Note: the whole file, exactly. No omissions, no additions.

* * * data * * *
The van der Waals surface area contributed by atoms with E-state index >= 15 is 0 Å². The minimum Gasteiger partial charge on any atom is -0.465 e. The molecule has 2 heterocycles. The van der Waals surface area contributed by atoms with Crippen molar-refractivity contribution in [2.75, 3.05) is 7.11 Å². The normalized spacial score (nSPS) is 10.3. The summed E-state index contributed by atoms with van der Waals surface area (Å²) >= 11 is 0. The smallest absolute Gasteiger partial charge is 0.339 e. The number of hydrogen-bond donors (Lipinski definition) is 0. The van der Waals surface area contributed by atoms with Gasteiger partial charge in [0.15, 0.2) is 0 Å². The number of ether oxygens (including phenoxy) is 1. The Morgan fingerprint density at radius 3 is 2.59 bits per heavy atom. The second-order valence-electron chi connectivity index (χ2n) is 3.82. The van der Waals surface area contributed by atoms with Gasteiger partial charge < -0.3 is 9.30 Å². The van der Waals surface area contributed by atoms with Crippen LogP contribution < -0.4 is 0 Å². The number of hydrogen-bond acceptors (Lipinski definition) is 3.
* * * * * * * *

The van der Waals surface area contributed by atoms with E-state index >= 15 is 0 Å². The minimum Gasteiger partial charge on any atom is -0.465 e. The molecule has 2 heterocycles. The van der Waals surface area contributed by atoms with Crippen molar-refractivity contribution in [2.75, 3.05) is 7.11 Å². The normalized spacial score (nSPS) is 10.3. The summed E-state index contributed by atoms with van der Waals surface area (Å²) >= 11 is 0. The smallest absolute Gasteiger partial charge is 0.339 e. The number of hydrogen-bond donors (Lipinski definition) is 0. The van der Waals surface area contributed by atoms with Gasteiger partial charge in [0.15, 0.2) is 0 Å². The number of ether oxygens (including phenoxy) is 1. The Morgan fingerprint density at radius 3 is 2.59 bits per heavy atom. The second-order valence-electron chi connectivity index (χ2n) is 3.82. The van der Waals surface area contributed by atoms with Gasteiger partial charge < -0.3 is 9.30 Å². The van der Waals surface area contributed by atoms with Crippen LogP contribution < -0.4 is 0 Å². The number of hydrogen-bond acceptors (Lipinski definition) is 3.